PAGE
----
The Use of Mistletoe

The Use of Mistletoe
The plants bear fruits in the dead of winter, which was one reason it was seen as very powerful by the ancients. The Romans and others used it to decorate their homes in winter. Evergreens in general were associated with eternal life.

Mistletoe was burned as part of Twelfth Night celebrations. This is widely used in English-speaking countries as well as in France. The custom of using it for ceremonial purposes led to its later use as Christmas decorations.

Always hang Christmas decorations containing mistletoe out of reach so children. Otherwise, they might be tempted to eat this. Mistletoe is considered poisonous. This is used at Christmas for sprays, wreaths, and other types of holiday arrangements.

Combine mistletoe with spruce, cedar, and pine boughs or sprigs. Hang a mistletoe sprig over a doorway. Use it either by itself or combine it with mixed greenery.

Historical Use as a Decoration

The European and English churches generally discouraged the use of mistletoe due to its strong ties to paganism. As time passed, it was used in some locations in England. In some cases, the carved images of mistletoe were also used in a church as well. The English church was very late in permitting its use, only giving its approval around 30 years ago or so. Traditionally, the mistletoe was used in Wales and England between New Year’s and Candelmas on February 2nd. There was a traditional ritual on Twelfth Night when it was taken down and burned, which was done as the person ran “across the nearest field of grain thereby assuring a good crop.” This practice hearkens back to its use as a fertility symbol.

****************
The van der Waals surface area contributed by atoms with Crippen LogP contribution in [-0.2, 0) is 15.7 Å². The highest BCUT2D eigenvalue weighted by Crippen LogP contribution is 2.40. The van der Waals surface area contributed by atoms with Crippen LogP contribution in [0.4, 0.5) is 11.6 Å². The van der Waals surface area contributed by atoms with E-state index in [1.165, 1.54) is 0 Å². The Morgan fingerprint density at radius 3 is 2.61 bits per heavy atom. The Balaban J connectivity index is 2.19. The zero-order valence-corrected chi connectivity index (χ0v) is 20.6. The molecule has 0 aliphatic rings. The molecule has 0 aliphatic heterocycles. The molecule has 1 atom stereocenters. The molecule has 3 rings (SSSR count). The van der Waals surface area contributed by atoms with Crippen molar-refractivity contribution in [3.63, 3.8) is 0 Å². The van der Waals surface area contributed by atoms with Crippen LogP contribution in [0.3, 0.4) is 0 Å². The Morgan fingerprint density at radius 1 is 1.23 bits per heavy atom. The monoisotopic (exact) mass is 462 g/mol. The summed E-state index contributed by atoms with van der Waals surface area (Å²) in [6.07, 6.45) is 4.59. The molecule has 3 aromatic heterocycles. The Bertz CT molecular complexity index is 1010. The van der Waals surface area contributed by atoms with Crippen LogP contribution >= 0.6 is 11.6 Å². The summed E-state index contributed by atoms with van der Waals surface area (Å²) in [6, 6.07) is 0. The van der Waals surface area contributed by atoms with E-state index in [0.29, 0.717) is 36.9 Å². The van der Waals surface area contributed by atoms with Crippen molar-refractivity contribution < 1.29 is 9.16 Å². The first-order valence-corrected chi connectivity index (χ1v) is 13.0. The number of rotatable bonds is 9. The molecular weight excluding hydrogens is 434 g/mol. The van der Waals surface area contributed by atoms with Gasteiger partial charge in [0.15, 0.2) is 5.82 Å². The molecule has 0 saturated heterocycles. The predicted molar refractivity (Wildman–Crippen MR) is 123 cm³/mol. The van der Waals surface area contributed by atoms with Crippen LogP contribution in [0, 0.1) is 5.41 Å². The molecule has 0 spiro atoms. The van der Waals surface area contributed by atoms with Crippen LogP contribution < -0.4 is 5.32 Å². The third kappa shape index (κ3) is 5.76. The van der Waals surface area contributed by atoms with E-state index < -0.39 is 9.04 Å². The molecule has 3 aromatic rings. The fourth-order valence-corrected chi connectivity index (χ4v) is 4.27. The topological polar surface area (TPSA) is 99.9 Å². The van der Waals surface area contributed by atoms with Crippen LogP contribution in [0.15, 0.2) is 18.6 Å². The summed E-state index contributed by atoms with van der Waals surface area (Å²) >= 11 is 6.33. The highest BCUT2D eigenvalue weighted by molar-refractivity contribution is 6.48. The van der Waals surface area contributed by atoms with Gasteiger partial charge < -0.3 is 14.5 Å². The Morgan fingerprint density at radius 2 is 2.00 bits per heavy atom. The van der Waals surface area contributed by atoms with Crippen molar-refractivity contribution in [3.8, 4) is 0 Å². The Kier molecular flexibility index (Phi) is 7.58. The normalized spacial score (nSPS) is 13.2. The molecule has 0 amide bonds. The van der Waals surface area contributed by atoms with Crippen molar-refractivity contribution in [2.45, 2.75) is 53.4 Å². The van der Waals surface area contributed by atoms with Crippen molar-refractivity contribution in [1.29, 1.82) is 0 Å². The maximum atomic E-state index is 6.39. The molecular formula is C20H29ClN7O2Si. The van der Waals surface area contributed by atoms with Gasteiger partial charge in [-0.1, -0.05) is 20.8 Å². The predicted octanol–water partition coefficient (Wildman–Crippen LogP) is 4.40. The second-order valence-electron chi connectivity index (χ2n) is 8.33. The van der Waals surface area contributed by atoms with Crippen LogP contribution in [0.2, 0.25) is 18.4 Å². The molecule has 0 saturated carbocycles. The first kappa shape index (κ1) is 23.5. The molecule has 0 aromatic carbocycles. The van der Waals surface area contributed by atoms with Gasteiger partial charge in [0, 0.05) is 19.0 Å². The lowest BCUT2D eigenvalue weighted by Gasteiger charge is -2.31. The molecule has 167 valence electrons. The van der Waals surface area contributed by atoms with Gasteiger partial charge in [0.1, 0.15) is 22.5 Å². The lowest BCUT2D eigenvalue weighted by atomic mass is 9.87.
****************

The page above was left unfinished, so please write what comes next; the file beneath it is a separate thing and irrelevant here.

Many of the same beliefs about the display and safe disposal of other Christmas greenery and holly also were applied to mistletoe.

Harvesting Mistletoe

People are urged to harvest as little as possible. This will help to ensure that the plants don’t become endangered. Mistletoe has never been very common, and over time they have become scarcer in some locations. Instead of kissing balls, sprays, and other large mistletoe decorations, settle for using small sprigs instead.

Over-harvest has apparently led to shortages of the plant in England. Of course, other factors have contributed to the English shortage, such as the fact that standard sized apple trees, one of their preferred hosts, are gradually being replaced with small dwarfs, which are often incapable of supporting mistletoe without dying. Some apple growers won’t even allow mistletoe to grow on their apple trees any more.

The American species may be over-harvested as well. As early as 2005, there were reports of mistletoe rustlers who were stripping whole mistletoe plants from trees. When this is done, the plant can’t grow back.

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